If the daughter is the Personal Rep and will eventually be the attorney's future client for the estate, he or she may be reluctant to take any...
Alexander Florian Steciuch's answer Assuming you own the house outright by yourself and that there are no other joint owners with rights of survivorship, yes. You can accomplish this by a transfer on death deed, by dictating it be done through your will or other testamentary instrument like a trust.
Alexander Florian Steciuch's answer If you are not on the lease you could be facing an eviction after your father passes away. Even if your father's home is your residence, if you are not on the lease the landlord has every right to move to evict you immediately.
This does not have to be the case though. The landlord could work with you to sign you on to your father's current lease, or execute a new lease with you after your father's passing. This is not something that you should wait on.
Justia Ask a Lawyer is a forum for consumers to get answers to basic legal questions. Any information sent through Justia Ask a Lawyer is not secure and is done so on a non-confidential basis only.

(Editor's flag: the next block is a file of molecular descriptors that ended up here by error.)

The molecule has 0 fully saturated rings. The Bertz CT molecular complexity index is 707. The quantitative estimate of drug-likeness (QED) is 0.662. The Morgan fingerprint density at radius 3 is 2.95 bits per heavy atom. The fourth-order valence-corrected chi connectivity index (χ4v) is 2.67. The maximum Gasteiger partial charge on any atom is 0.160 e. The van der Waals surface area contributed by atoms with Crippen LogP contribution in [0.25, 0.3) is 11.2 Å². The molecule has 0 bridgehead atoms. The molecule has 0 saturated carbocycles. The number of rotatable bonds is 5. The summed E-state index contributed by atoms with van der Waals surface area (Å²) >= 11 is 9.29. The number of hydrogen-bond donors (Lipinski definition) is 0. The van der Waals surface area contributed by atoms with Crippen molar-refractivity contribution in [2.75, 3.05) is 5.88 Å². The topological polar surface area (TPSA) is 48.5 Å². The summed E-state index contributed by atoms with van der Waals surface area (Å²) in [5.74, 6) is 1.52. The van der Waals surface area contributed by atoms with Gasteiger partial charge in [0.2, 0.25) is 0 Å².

The use of this website to ask questions or receive answers does not create an attorney–client relationship between you and Justia, or between you and any attorney who receives your information or responds to your questions, nor is it intended to create such a relationship. Additionally, no responses on this forum constitute legal advice, which must be tailored to the specific circumstances of each case. You should not act upon information provided in Justia Ask a Lawyer without seeking professional counsel from an attorney admitted or authorized to practice in your jurisdiction. Justia assumes no responsibility to any person who relies on information contained on or received through this site and disclaims all liability in respect to such information.
Justia cannot guarantee that the information on this website (including any legal information provided by an attorney through this service) is accurate, complete, or up-to-date. While we intend to make every attempt to keep the information on this site current, the owners of and contributors to this site make no claims, promises or guarantees about the accuracy, completeness or adequacy of the information contained in or linked to from this site.